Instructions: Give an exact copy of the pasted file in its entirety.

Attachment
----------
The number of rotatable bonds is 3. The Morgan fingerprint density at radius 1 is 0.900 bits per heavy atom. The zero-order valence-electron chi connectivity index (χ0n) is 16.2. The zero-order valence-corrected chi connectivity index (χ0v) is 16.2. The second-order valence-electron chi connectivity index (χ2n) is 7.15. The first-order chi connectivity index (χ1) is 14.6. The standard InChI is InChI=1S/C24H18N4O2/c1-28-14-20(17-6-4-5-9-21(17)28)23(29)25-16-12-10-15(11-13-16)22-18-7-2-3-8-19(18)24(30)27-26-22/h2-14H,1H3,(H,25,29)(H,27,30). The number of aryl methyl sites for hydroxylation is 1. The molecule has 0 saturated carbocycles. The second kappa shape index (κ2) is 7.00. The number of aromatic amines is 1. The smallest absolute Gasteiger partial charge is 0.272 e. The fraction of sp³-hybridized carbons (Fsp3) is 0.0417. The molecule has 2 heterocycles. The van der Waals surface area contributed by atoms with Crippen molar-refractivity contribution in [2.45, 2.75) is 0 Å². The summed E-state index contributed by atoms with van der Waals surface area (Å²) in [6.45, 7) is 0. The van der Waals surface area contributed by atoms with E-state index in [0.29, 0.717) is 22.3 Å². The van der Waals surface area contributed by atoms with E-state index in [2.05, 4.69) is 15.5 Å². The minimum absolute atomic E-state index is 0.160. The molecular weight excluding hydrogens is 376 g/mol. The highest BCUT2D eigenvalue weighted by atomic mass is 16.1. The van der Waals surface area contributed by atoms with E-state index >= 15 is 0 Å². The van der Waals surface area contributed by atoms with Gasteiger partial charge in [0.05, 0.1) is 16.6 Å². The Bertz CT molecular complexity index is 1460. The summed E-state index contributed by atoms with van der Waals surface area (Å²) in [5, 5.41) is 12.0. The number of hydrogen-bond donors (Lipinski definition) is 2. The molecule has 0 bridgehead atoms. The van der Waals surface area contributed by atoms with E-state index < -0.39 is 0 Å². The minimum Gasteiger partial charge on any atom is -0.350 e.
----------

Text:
The number of rotatable bonds is 3. The Morgan fingerprint density at radius 1 is 0.900 bits per heavy atom. The zero-order valence-electron chi connectivity index (χ0n) is 16.2. The zero-order valence-corrected chi connectivity index (χ0v) is 16.2. The second-order valence-electron chi connectivity index (χ2n) is 7.15. The first-order chi connectivity index (χ1) is 14.6. The standard InChI is InChI=1S/C24H18N4O2/c1-28-14-20(17-6-4-5-9-21(17)28)23(29)25-16-12-10-15(11-13-16)22-18-7-2-3-8-19(18)24(30)27-26-22/h2-14H,1H3,(H,25,29)(H,27,30). The number of aryl methyl sites for hydroxylation is 1. The molecule has 0 saturated carbocycles. The second kappa shape index (κ2) is 7.00. The number of aromatic amines is 1. The smallest absolute Gasteiger partial charge is 0.272 e. The fraction of sp³-hybridized carbons (Fsp3) is 0.0417. The molecule has 2 heterocycles. The van der Waals surface area contributed by atoms with Crippen molar-refractivity contribution in [2.45, 2.75) is 0 Å². The summed E-state index contributed by atoms with van der Waals surface area (Å²) in [6.45, 7) is 0. The van der Waals surface area contributed by atoms with E-state index in [0.29, 0.717) is 22.3 Å². The van der Waals surface area contributed by atoms with E-state index in [2.05, 4.69) is 15.5 Å². The minimum absolute atomic E-state index is 0.160. The molecular weight excluding hydrogens is 376 g/mol. The highest BCUT2D eigenvalue weighted by atomic mass is 16.1. The van der Waals surface area contributed by atoms with E-state index >= 15 is 0 Å². The van der Waals surface area contributed by atoms with Gasteiger partial charge in [0.05, 0.1) is 16.6 Å². The Bertz CT molecular complexity index is 1460. The summed E-state index contributed by atoms with van der Waals surface area (Å²) in [5, 5.41) is 12.0. The number of hydrogen-bond donors (Lipinski definition) is 2. The molecule has 0 bridgehead atoms. The van der Waals surface area contributed by atoms with E-state index < -0.39 is 0 Å². The minimum Gasteiger partial charge on any atom is -0.350 e.